Last Sunday morning, I had a wonderful group of children gather around me on the steps of the chancel at Princeton FUMC as we talked about a little owl that someone shared with us. I told them that no matter what, “God knows ‘WHO’ you are.” It was corny, campy and cute. Yet, I don’t regret a single fist bump or hug any one of those children gave me.
Last night I listened to the Princeton Senior High School Jazz Band, First Block Choir and The Madrigal Singers all perform beautiful music for the season. Their selections this year were interesting – even according to the director – who said many of the pieces were chosen simply because the showed a part of the “music of the world” that is so much a part of our culture. Some of the songs were not Christmas songs but simply recalled that anyone could praise God. I don’t regret clapping for a single one of the young people who gave of themselves. I don’t regret being in tears as I heard the words to the Lord’s Prayer in an African language and English at the same time. I don’t regret moving to the front of my seat and bursting with love and pride as my own daughter sang a duet of “O Holy Night.”
This morning I am doing my best to prepare myself for worship. There are lots of good things that have happened this week as I prepare for a different kind of Christmas this year. But this morning I read an Associated Press story on the shooting in Newtown and one quote brought me to tears again. One child, in the midst of the shooting said, “I just want Christmas. I want this to stop. I just want Christmas.” And now, I go to worship in song as we present our annual Christmas Cantata. It is difficult to do that in the midst of all that has happened in Newton, Connecticut this week.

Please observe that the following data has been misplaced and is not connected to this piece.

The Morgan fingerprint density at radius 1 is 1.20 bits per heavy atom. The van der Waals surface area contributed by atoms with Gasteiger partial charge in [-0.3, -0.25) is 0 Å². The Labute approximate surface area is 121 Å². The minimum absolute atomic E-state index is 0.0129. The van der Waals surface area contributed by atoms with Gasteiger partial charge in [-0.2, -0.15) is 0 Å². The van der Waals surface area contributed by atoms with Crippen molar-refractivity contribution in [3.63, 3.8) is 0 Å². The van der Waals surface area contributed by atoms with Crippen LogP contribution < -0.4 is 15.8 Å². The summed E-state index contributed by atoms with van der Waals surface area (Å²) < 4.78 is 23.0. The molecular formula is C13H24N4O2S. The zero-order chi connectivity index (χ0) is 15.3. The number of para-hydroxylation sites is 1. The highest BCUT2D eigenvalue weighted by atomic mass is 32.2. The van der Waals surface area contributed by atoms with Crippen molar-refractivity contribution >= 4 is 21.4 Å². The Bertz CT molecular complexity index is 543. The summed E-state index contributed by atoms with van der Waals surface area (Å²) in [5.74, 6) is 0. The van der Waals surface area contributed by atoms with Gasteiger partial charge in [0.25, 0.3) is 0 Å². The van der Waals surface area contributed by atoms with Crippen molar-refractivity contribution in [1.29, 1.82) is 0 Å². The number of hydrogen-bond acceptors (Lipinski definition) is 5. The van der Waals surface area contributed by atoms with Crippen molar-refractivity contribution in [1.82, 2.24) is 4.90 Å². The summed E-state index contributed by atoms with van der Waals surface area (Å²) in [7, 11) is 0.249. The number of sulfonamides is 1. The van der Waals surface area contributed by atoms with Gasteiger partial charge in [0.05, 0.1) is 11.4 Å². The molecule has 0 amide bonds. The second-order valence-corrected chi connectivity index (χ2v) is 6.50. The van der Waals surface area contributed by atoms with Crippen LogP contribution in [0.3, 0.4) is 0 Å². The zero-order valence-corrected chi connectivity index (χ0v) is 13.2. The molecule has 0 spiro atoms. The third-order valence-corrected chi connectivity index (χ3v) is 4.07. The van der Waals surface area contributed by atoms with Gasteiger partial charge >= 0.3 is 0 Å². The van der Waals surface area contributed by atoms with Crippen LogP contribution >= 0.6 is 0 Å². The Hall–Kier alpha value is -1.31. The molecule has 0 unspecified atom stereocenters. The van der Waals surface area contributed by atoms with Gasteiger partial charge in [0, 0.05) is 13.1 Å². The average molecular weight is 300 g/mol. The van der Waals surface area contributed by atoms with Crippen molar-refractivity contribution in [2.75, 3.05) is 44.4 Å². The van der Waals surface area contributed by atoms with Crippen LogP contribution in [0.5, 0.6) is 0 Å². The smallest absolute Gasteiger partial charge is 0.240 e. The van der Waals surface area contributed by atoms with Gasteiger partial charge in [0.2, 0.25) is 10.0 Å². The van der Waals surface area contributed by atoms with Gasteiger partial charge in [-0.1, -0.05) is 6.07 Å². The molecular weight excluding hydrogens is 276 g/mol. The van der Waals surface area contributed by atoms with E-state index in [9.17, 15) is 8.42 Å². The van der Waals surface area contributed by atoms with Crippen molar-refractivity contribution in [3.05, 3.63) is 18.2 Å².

I was reminded on Friday by Bishop William Boyd Grove of the following:
Connecticut and Bethlehem
Our cheeks are wet with tears,
and our hearts are angry.
In our minds, the image
of our own children last Sunday
with their smiling faces
and their blue and white robes
Singing the Jesus story.
Violence and death
are not new to Christmas.
There is a part of the story we usually skip because it spoils the mood.After angels had gone home
and the shepherds back to
their fields, Herod’s soldiers
killed every boy child
younger than two,
hoping one of them was the new king.
And within a few days
the Christmas Child was a refugee headed for Egypt.
Christmas was violent
and is today.
Bethlehem and Connecticut.
We pray that Christmas angels
Who sang on Christmas night
will hang out in Connecticut now;
much work to do there.
His words reminded me of the story I mentioned during last week’s sermon from Matthew:
16 When Herod saw that he had been tricked by the wise men, he was infuriated, and he sent and killed all the children in and around Bethlehem who were two years old or under, according to the time that he had learned from the wise men. 17 Then was fulfilled what had been spoken through the prophet Jeremiah:
18 “A voice was heard in Ramah,
wailing and loud lamentation,
Rachel weeping for her children;
she refused to be consoled, because they are no more.”
And I was also reminded this week that in some places in our world children die by violence each and every day – the Sudan, Darfur, Palestine are just a few that come to mind.
This morning, our congregation will gather to worship. We will gather to proclaim boldly that even in the midst of the darkest that this world can bring, our Savior comes. Jesus arrives in the messiness of our world. Jesus arrives in the midst of the grieve of Newton and all those who look at their children differently – in our country and through out the world.
May Jesus come to us this Advent and Christmas…God knows we need him!